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Reviewed May 2010
What is the official name of the MKKS gene?
The official name of this gene is “McKusick-Kaufman syndrome.”
MKKS is the gene's official symbol. The MKKS gene is also known by other names, listed below.
Read more about gene names and symbols on the About page.
What is the normal function of the MKKS gene?
The MKKS gene provides instructions for making a protein that plays an important role in the formation of the limbs, heart, and reproductive system. The structure of this protein suggests that it may act as a chaperonin, which is a protein that helps fold other proteins. Proteins must be folded into the correct 3-dimensional shape to perform their usual functions in the body. Abnormally folded proteins can also interfere with the functions of normal proteins.
Although the structure of the MKKS protein is similar to that of a chaperonin, some studies have suggested that protein folding may not be this protein's primary function. Within cells, the MKKS protein is associated with structures called centrosomes. Centrosomes play a role in cell division and the assembly of microtubules, which are proteins that transport materials in cells and help the cell maintain its shape. Researchers speculate that the MKKS protein may be involved in transporting other proteins within the cell.
How are changes in the MKKS gene related to health conditions?
Genetics Home Reference provides information about Bardet-Biedl syndrome, which is also associated with changes in the MKKS gene.
Where is the MKKS gene located?
Cytogenetic Location: 20p12
Molecular Location on chromosome 20: base pairs 10,404,779 to 10,434,238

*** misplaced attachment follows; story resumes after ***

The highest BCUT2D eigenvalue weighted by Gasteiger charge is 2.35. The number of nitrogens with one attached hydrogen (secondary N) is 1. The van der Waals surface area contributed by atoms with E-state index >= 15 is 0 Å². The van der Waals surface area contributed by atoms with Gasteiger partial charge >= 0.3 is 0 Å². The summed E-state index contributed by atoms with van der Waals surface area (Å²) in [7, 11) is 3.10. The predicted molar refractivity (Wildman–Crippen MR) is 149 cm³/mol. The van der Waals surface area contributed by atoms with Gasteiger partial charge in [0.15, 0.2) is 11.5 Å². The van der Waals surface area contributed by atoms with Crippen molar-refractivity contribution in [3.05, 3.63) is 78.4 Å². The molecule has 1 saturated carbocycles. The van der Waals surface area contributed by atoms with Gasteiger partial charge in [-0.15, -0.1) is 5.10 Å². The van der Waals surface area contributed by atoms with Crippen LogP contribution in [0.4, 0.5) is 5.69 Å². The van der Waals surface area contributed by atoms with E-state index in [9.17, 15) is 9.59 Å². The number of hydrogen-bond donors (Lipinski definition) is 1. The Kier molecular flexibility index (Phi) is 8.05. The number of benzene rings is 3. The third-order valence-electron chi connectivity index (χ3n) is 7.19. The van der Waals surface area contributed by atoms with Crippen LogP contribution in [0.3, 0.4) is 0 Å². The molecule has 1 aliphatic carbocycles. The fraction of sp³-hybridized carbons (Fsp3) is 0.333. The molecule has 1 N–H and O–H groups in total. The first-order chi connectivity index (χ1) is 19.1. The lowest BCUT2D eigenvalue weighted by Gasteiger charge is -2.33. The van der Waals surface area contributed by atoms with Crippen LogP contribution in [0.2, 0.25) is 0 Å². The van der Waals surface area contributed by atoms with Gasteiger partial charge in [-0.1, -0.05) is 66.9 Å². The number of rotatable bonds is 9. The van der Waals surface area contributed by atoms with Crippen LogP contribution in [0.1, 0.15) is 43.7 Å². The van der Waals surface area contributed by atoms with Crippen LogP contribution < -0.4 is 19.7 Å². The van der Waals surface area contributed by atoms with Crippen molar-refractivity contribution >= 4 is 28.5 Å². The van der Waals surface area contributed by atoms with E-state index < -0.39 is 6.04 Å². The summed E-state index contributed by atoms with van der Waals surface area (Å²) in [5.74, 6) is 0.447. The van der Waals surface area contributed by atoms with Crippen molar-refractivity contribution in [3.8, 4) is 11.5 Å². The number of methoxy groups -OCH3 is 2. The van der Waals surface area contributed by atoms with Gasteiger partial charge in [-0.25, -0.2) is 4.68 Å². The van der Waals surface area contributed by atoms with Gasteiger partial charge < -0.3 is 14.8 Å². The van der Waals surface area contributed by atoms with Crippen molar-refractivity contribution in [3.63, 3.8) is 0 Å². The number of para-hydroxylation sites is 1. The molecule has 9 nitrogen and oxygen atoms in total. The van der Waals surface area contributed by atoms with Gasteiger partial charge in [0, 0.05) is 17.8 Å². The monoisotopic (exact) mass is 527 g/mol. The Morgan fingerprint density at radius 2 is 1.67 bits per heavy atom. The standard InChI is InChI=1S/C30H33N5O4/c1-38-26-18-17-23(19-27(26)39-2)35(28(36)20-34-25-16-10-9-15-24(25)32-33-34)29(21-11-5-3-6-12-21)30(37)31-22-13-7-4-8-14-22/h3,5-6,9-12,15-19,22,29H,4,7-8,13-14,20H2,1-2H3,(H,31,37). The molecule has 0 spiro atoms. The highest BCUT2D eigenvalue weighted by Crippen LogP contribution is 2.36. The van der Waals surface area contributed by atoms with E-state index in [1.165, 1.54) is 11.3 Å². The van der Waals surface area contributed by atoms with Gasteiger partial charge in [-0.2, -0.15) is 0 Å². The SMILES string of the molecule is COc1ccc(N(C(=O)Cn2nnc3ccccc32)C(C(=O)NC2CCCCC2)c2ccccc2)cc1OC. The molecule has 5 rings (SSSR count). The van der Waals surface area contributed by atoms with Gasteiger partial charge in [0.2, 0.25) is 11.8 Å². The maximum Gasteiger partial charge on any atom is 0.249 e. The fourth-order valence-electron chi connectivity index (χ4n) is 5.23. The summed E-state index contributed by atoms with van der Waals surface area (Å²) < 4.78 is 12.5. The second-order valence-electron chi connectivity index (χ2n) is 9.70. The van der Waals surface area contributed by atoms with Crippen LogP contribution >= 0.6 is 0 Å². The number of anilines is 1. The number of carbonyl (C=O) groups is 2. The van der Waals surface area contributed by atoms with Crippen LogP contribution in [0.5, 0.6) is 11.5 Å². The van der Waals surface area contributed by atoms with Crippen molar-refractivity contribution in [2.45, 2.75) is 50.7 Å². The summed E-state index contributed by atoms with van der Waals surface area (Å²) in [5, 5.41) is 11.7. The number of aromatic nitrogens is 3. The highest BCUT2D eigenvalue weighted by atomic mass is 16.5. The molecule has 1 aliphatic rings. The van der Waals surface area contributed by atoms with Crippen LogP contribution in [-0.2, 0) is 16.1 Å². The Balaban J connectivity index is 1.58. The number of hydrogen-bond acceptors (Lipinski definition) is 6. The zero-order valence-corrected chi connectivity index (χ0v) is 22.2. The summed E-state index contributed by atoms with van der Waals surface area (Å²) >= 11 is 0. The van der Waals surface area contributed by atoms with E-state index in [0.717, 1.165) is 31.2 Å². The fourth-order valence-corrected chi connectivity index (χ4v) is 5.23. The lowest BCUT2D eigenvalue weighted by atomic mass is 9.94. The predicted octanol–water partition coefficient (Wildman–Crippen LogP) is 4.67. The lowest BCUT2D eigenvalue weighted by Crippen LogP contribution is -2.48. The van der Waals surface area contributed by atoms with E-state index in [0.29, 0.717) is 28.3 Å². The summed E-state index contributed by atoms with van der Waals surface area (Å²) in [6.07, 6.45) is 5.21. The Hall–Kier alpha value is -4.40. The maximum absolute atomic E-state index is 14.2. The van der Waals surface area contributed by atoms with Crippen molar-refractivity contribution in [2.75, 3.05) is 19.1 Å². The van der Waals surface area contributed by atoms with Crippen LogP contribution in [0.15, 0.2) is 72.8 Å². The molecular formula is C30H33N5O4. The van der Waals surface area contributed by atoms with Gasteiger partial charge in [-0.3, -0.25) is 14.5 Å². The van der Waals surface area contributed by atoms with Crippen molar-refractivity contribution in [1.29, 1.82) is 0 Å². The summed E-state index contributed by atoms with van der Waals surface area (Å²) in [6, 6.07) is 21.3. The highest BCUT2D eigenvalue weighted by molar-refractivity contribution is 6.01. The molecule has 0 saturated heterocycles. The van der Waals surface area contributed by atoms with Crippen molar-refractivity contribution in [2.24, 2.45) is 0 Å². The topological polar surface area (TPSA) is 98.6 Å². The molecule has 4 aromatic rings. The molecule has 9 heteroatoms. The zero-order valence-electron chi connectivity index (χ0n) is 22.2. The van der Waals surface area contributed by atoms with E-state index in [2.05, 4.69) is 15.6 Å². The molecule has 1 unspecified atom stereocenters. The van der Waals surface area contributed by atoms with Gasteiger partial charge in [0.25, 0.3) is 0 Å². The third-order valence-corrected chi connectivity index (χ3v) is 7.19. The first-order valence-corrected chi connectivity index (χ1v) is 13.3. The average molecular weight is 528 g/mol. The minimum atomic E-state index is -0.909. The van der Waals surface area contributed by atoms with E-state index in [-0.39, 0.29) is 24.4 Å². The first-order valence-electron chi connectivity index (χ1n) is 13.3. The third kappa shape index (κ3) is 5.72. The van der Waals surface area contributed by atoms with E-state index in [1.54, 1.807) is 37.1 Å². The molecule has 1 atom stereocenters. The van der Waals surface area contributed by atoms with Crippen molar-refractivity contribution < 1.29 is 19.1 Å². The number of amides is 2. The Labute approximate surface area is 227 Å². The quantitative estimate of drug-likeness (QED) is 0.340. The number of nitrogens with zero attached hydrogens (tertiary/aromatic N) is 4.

The MKKS gene is located on the short (p) arm of chromosome 20 at position 12.
More precisely, the MKKS gene is located from base pair 10,404,779 to base pair 10,434,238 on chromosome 20.
See How do geneticists indicate the location of a gene? in the Handbook.
Where can I find additional information about MKKS?
You and your healthcare professional may find the following resources about MKKS helpful.
You may also be interested in these resources, which are designed for genetics professionals and researchers.
What other names do people use for the MKKS gene or gene products?
See How are genetic conditions and genes named? in the Handbook.
Where can I find general information about genes?
The Handbook provides basic information about genetics in clear language.
These links provide additional genetics resources that may be useful.
What glossary definitions help with understanding MKKS?
You may find definitions for these and many other terms in the Genetics Home Reference Glossary.
See also Understanding Medical Terminology.
References (8 links)
The resources on this site should not be used as a substitute for professional medical care or advice. Users seeking information about a personal genetic disease, syndrome, or condition should consult with a qualified healthcare professional. See How can I find a genetics professional in my area? in the Handbook.